A unique collection relating to British women’s fight for the vote 100 years ago has been revealed online recently through the Visual Arts Data Service (VADS).
The digitised material represents a selection of the vast collections housed at The Women’s Library at London Metropolitan University (Web), and includes posters, photographs, postcards, badges, and other memorabilia relating to the British suffrage movement.
Particularly remarkable and moving items from the online collection include a photograph of a crowd attacking suffragettes, and the purse that was held by Emily Wilding Davison at the Epsom Derby in 1913, when she stepped in front of the horse of King George V, which resulted in her death four days later.
The Women’s Library is the oldest and largest collection of women’s history in the UK and was founded in 1926 as the Library of the London Society for Women’s Service, a non-militant organisation led by a leading suffragist, Millicent Fawcett. It is now held by the London Metropolitan University and is an internationally acclaimed specialist library, archive, and museum with collections that have broadened since its inception to include a wide range of subjects which focus on the lives of women in Britain. The collection now consists of 60,000 books and pamphlets, 3500 periodical titles, over 450 archives, and 5000 museum objects.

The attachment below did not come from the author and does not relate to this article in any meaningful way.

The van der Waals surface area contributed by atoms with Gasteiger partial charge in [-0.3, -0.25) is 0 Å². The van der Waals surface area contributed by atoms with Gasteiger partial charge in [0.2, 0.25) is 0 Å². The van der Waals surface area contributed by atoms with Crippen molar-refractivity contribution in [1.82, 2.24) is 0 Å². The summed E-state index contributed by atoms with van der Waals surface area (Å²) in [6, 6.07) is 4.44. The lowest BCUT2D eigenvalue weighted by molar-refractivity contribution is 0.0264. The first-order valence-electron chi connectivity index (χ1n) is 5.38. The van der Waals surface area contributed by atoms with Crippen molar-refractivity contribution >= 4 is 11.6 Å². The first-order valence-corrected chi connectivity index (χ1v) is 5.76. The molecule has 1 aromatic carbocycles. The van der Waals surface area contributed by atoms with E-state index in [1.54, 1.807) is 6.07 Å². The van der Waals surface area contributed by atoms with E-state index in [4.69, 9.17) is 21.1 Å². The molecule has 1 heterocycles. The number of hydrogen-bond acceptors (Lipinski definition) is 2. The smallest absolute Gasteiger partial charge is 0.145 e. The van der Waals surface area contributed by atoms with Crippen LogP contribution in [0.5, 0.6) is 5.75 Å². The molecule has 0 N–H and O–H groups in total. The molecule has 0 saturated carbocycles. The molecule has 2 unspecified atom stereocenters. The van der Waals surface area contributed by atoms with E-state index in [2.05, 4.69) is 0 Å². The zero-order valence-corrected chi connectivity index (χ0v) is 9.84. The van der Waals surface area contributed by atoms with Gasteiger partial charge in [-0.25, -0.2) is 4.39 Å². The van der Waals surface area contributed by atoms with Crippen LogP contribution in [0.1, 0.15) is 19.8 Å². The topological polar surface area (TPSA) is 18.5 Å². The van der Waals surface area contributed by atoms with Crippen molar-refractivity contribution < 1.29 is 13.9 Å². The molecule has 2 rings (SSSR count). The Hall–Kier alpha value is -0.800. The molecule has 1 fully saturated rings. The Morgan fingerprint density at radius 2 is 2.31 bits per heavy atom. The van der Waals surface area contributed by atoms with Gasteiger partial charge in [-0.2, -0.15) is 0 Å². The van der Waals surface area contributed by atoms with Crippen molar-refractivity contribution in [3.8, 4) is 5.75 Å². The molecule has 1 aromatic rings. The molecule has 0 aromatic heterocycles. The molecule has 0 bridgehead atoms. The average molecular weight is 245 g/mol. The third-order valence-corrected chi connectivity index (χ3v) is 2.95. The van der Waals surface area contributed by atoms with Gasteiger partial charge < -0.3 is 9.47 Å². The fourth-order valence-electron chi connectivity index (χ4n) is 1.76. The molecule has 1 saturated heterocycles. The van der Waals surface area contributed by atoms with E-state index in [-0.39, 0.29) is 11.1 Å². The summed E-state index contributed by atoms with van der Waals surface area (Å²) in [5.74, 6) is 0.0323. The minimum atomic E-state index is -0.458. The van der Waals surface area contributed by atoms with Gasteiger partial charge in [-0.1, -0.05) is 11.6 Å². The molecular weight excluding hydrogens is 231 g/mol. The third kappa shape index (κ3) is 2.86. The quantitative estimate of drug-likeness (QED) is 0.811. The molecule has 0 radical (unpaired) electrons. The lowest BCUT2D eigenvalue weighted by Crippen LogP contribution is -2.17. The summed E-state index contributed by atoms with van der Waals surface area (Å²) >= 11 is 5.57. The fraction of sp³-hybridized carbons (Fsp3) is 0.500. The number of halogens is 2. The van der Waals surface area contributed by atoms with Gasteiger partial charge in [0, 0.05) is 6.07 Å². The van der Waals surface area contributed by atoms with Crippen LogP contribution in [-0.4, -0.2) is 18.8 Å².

The collection of valuable documents, from the Women’s Library and the Parliamentary Archives, which tell the story of the women’s suffrage movement has also recently been selected as one of twenty collections to represent the outstanding heritage of the United Kingdom on the UNESCO UK Memory of the World Register:
The online selection provides a taster of these extensive collections, and adds to the national repository of over 120,000 digitised images available through VADS from a range of collections across the UK. In particular, this latest addition complements the existing online collection of Women’s Library Suffrage Banners, which includes almost
250 banners and associated artworks which have been made available online for free use in education and research.
To view the new Women’s Library Suffrage Collection, see: http://www.vads.ac.uk/collections/WLS
To view the Women’s Library Suffrage Banners, see: http://www.vads.ac.uk/collections/FSB